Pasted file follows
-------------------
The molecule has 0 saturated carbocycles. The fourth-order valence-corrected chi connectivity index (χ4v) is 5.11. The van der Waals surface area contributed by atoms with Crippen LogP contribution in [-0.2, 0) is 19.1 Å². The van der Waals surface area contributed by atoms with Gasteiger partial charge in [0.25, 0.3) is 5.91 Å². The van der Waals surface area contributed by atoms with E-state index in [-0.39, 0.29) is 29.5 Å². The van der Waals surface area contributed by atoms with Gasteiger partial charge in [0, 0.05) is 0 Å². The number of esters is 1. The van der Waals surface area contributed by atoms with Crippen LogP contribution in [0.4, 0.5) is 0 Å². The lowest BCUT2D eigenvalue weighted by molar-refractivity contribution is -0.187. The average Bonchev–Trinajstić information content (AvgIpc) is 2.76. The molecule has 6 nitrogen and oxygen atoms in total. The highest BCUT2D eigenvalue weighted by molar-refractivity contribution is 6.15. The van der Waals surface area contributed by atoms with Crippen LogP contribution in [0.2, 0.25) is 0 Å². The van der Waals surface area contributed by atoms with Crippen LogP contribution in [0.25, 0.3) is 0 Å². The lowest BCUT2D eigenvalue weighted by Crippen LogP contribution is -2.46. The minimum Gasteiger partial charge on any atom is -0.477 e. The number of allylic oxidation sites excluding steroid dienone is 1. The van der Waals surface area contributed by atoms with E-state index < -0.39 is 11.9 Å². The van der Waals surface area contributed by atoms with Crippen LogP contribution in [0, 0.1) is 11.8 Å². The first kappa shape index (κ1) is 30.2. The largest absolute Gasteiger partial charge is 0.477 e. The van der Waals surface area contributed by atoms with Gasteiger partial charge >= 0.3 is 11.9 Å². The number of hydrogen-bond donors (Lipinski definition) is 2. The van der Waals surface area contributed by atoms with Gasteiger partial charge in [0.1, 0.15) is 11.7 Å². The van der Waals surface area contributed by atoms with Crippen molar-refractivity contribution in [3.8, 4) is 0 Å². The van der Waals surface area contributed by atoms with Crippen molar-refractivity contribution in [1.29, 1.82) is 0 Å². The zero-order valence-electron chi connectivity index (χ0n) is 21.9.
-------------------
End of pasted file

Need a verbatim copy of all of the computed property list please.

The molecule has 0 saturated carbocycles. The fourth-order valence-corrected chi connectivity index (χ4v) is 5.11. The van der Waals surface area contributed by atoms with Crippen LogP contribution in [-0.2, 0) is 19.1 Å². The van der Waals surface area contributed by atoms with Gasteiger partial charge in [0.25, 0.3) is 5.91 Å². The van der Waals surface area contributed by atoms with E-state index in [-0.39, 0.29) is 29.5 Å². The van der Waals surface area contributed by atoms with Gasteiger partial charge in [0, 0.05) is 0 Å². The number of esters is 1. The van der Waals surface area contributed by atoms with Crippen LogP contribution in [0.4, 0.5) is 0 Å². The lowest BCUT2D eigenvalue weighted by molar-refractivity contribution is -0.187. The average Bonchev–Trinajstić information content (AvgIpc) is 2.76. The molecule has 6 nitrogen and oxygen atoms in total. The highest BCUT2D eigenvalue weighted by molar-refractivity contribution is 6.15. The van der Waals surface area contributed by atoms with Crippen LogP contribution in [0.2, 0.25) is 0 Å². The van der Waals surface area contributed by atoms with Crippen LogP contribution in [0.25, 0.3) is 0 Å². The lowest BCUT2D eigenvalue weighted by Crippen LogP contribution is -2.46. The minimum Gasteiger partial charge on any atom is -0.477 e. The number of allylic oxidation sites excluding steroid dienone is 1. The van der Waals surface area contributed by atoms with E-state index < -0.39 is 11.9 Å². The van der Waals surface area contributed by atoms with Crippen LogP contribution in [0, 0.1) is 11.8 Å². The first kappa shape index (κ1) is 30.2. The largest absolute Gasteiger partial charge is 0.477 e. The van der Waals surface area contributed by atoms with Gasteiger partial charge >= 0.3 is 11.9 Å². The number of hydrogen-bond donors (Lipinski definition) is 2. The van der Waals surface area contributed by atoms with Gasteiger partial charge in [0.1, 0.15) is 11.7 Å². The van der Waals surface area contributed by atoms with Crippen molar-refractivity contribution in [3.8, 4) is 0 Å². The van der Waals surface area contributed by atoms with Crippen molar-refractivity contribution in [1.29, 1.82) is 0 Å². The zero-order valence-electron chi connectivity index (χ0n) is 21.9.